Epsilon delta proof of nested sine function

I know that $$\lim_{x->0}f(x)=\pi$$ and $$\lim_{x->\pi}\sin(x)=0$$.
I have to prove that $$\lim_{x->\pi}f(\sin(x))=\pi$$ using the epsilon delta proof.
My idea was to use the value of $$\delta=MAX(\delta_1,\delta_2)$$ where $$0<|x|<\delta_1$$ and $$0<|x-\pi|<\delta_2$$. Then $$|f(x)-\pi|<\epsilon$$ and $$|\sin(⁡x)|<\epsilon$$.
Let $$\epsilon>0$$ and take $$\delta=MAX(\delta_1,\delta_2)$$. Assume $$0<|\sin(x)-\pi|<\delta$$. Then $$|f(x)-\pi|<\epsilon$$ and $$|\sin(⁡x)|<\epsilon$$. Can I from that somehow conclude that $$|f(\sin(x))-\pi|<\epsilon$$?

• In your first sentence, did you mean, I know that $\lim_{x->0}f(x)=\pi$ and $\lim_{x->0}\sin(x)=0\$ ? Mar 7, 2022 at 14:42
• I think what I wrote is right Mar 7, 2022 at 16:05
• $\lim_{x->\pi}\sin(x)=0$ is true but irrelevant to the question. $\lim_{x->0}\sin(x)=0$ is relevant to the question. Mar 7, 2022 at 16:07

Let $$\varepsilon>0$$ be fixed. Since $$f(x)\to\pi$$ as $$x\to 0$$, there is some $$\delta'>0$$ such that

$$\left|f(x)-\pi\right|<\varepsilon$$

whenever $$\left|x\right|<\delta'$$. Similarly, since $$\sin(x)\to0$$ as $$x\to\pi$$, there is some $$\delta>0$$ such that

$$\left|\sin(x)\right|<\delta'$$

whenever $$\left|x-\pi\right|<\delta$$. Combining these we notice that we have the implications

$$\left|x-\pi\right|<\delta \implies \left|\sin(x)\right|<\delta' \implies \left|f(\sin(x))-\pi\right|<\varepsilon.$$

Thus

$$\left|f(\sin(x))-\pi\right|<\varepsilon$$

whenever $$\left|x-\pi\right|<\delta$$, which proves the assertion.

Assuming what was meant was: We are given that $$\lim_{x\to0}f(x)=\pi$$ and $$\lim_{x\to0}\sin(x)=0.$$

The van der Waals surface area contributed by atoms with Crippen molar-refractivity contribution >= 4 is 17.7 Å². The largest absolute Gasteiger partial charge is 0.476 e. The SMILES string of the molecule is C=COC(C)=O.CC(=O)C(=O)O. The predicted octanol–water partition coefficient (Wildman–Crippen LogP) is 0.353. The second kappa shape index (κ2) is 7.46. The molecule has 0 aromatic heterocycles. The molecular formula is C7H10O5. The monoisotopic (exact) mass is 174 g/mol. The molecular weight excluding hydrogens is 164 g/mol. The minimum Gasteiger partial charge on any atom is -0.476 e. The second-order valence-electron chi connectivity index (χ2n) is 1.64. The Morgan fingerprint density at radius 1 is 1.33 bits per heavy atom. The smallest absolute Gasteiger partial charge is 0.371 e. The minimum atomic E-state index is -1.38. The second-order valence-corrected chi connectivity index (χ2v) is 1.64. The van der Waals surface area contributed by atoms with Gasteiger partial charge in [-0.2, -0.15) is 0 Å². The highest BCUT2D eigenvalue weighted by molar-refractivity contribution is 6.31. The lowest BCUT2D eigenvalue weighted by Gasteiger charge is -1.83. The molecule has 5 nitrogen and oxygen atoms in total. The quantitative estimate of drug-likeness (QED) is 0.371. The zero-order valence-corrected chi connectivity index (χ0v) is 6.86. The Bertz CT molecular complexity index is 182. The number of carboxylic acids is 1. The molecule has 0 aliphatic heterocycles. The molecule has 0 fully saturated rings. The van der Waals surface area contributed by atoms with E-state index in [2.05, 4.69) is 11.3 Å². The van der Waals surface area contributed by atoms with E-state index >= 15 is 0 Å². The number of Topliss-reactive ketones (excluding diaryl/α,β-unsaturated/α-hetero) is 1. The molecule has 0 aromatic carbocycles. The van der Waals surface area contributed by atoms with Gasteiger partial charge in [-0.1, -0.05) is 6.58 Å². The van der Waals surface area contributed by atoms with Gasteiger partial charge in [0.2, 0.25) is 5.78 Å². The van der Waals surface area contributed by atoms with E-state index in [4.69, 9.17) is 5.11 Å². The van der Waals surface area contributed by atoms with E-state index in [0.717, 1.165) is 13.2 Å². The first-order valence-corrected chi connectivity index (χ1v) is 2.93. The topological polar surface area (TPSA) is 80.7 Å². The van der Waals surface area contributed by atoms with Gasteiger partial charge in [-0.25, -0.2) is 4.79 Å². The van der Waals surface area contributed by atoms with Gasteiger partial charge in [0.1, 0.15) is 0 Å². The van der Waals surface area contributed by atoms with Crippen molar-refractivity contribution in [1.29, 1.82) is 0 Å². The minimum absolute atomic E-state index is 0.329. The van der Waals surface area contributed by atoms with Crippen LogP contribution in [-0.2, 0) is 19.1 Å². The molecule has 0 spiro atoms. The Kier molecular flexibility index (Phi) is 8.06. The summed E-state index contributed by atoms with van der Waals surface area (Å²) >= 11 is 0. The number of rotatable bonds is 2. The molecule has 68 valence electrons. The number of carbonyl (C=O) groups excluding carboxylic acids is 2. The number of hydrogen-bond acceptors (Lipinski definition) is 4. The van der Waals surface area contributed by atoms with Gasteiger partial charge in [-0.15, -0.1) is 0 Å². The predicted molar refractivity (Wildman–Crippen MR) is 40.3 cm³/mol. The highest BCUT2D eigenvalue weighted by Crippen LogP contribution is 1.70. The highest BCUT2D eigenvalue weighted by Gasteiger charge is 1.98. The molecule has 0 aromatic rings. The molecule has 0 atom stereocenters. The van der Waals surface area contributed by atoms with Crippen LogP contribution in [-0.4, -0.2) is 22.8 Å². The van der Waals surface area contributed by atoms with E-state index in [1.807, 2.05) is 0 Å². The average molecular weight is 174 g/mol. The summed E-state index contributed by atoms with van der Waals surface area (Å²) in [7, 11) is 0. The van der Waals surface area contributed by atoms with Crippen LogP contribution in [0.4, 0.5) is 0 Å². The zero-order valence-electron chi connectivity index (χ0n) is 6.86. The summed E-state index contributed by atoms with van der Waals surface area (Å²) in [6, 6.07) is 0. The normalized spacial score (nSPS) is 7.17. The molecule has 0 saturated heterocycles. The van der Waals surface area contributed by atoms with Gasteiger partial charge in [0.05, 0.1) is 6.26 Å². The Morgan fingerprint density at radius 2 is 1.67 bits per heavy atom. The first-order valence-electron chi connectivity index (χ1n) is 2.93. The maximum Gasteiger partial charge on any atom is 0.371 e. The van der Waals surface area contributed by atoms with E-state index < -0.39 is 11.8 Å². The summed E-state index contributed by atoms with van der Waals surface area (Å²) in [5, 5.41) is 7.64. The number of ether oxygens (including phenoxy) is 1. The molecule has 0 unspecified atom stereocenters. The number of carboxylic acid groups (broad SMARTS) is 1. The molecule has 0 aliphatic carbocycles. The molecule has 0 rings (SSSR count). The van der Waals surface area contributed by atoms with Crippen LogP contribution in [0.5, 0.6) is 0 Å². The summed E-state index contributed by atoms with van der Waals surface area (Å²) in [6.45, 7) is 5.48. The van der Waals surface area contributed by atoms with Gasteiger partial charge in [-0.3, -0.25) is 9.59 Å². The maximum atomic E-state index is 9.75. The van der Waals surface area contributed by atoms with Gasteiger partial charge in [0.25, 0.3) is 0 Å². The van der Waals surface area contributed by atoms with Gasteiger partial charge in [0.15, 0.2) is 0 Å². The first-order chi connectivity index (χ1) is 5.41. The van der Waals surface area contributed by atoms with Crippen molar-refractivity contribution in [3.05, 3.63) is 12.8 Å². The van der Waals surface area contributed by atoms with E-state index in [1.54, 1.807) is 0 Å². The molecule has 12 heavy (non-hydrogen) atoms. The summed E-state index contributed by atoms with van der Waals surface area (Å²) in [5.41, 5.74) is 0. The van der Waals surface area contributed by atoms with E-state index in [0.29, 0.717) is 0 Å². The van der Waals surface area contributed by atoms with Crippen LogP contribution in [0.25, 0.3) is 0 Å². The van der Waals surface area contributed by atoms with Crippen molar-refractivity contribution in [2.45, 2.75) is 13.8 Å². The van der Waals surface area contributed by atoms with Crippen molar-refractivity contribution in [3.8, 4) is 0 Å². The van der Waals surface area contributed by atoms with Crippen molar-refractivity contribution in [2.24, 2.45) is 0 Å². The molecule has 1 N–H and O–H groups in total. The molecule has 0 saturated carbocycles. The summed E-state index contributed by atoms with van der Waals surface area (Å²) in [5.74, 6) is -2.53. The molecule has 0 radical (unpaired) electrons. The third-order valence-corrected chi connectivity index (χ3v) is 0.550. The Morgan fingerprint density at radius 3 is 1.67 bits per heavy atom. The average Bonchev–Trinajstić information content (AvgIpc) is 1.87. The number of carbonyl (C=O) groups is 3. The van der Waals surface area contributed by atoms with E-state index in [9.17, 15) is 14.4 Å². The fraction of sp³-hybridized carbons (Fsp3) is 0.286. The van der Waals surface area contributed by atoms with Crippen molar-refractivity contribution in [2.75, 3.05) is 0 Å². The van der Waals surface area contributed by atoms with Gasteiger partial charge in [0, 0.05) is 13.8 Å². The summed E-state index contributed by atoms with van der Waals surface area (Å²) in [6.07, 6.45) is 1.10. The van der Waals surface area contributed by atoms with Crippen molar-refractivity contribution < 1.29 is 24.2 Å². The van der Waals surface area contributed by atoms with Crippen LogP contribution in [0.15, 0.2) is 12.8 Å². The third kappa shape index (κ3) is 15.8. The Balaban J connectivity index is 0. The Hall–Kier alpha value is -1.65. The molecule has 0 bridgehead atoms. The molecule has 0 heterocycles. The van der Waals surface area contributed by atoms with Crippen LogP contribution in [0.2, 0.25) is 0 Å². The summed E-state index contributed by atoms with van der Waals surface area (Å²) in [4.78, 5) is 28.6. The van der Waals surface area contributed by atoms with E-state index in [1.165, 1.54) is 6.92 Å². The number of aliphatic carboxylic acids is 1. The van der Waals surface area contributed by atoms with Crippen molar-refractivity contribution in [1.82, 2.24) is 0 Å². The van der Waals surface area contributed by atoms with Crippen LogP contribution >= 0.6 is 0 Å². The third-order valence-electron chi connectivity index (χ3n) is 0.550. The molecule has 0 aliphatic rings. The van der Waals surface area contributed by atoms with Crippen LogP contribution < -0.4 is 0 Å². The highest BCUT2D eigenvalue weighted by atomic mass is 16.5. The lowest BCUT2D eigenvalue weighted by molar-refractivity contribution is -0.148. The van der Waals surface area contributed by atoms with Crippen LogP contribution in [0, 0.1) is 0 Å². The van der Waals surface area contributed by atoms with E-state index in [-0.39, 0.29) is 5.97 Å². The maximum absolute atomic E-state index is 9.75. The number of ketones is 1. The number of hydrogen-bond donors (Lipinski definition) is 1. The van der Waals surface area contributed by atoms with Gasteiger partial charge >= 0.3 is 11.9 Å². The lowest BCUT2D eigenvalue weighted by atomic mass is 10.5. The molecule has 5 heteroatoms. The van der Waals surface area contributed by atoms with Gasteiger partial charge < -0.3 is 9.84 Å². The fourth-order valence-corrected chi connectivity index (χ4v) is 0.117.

$$\lim_{x\to0}f(x)=\pi\$$ means that: given $$\varepsilon>0,\ \exists\ \delta>0$$ such that $$x\in (-\delta, \delta)\implies f(x)-\pi\in (-\varepsilon, \varepsilon).\ (1)$$

$$\lim_{x\to0}\sin(x)=0\$$ means that: given $$\varepsilon'>0,\ \exists\ \delta'>0$$ such that $$x\in (-\delta', \delta')\implies \sin x\in (-\varepsilon', \varepsilon').\ (2)$$



Propoition: $$\lim_{x\to0}f(\sin(x))=\pi.\$$ Proof: Let $$\varepsilon>0.$$ Then from $$(1),$$ there exists $$\delta>0$$ such that $$u\in (-\delta, \delta)\implies f(u)-\pi\in (-\varepsilon, \varepsilon).$$ Since $$\sin$$ is a function that inputs and outputs real values only, this implies that: $$u=\sin x\in (-\delta, \delta)\implies f(\sin x)-\pi\in (-\varepsilon, \varepsilon).$$ From $$(2),$$ there exists $$\delta'>0$$ such that $$x\in (-\delta', \delta')\implies \sin x\in (-\delta, \delta),\$$ but from the previous sentence, this implies that $$f(\sin x)-\pi\in (-\varepsilon, \varepsilon).$$ This completes the proof.

• I think the part that confused me the most was "Since sin is a function that outputs real values, this implies that: $\sin x\in (-\delta, \delta)\implies f(\sin x)-\pi\in (-\varepsilon, \varepsilon).$ Is that always true? Mar 7, 2022 at 16:21
• What makes you think it isn't true? Mar 7, 2022 at 17:12
• Updated my answer. Does it make any more sense now? Mar 8, 2022 at 13:33